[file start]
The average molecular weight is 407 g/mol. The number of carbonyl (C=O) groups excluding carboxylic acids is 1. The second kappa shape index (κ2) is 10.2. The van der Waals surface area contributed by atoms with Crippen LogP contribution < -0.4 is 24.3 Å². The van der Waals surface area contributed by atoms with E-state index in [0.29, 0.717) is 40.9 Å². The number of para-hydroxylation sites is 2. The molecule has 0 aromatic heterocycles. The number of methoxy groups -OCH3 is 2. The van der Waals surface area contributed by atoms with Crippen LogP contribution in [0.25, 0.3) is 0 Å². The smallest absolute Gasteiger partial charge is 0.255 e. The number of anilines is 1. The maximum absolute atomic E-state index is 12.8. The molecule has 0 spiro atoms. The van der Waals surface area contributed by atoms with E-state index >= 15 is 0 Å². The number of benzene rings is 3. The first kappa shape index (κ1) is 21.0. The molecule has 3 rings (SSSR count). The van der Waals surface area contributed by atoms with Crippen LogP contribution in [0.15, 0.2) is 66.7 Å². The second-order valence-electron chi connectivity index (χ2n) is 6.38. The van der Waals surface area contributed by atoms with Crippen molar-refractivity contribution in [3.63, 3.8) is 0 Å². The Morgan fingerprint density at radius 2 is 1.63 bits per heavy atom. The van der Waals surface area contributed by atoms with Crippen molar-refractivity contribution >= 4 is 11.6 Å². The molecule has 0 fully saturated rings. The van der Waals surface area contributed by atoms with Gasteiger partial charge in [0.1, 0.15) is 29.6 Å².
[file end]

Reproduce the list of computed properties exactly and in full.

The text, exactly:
The average molecular weight is 407 g/mol. The number of carbonyl (C=O) groups excluding carboxylic acids is 1. The second kappa shape index (κ2) is 10.2. The van der Waals surface area contributed by atoms with Crippen LogP contribution < -0.4 is 24.3 Å². The van der Waals surface area contributed by atoms with E-state index in [0.29, 0.717) is 40.9 Å². The number of para-hydroxylation sites is 2. The molecule has 0 aromatic heterocycles. The number of methoxy groups -OCH3 is 2. The van der Waals surface area contributed by atoms with Crippen LogP contribution in [0.25, 0.3) is 0 Å². The smallest absolute Gasteiger partial charge is 0.255 e. The number of anilines is 1. The maximum absolute atomic E-state index is 12.8. The molecule has 0 spiro atoms. The van der Waals surface area contributed by atoms with E-state index >= 15 is 0 Å². The number of benzene rings is 3. The first kappa shape index (κ1) is 21.0. The molecule has 3 rings (SSSR count). The van der Waals surface area contributed by atoms with Crippen LogP contribution in [0.15, 0.2) is 66.7 Å². The second-order valence-electron chi connectivity index (χ2n) is 6.38. The van der Waals surface area contributed by atoms with Crippen molar-refractivity contribution in [3.63, 3.8) is 0 Å². The Morgan fingerprint density at radius 2 is 1.63 bits per heavy atom. The van der Waals surface area contributed by atoms with Crippen molar-refractivity contribution >= 4 is 11.6 Å². The molecule has 0 fully saturated rings. The van der Waals surface area contributed by atoms with Gasteiger partial charge in [0.1, 0.15) is 29.6 Å².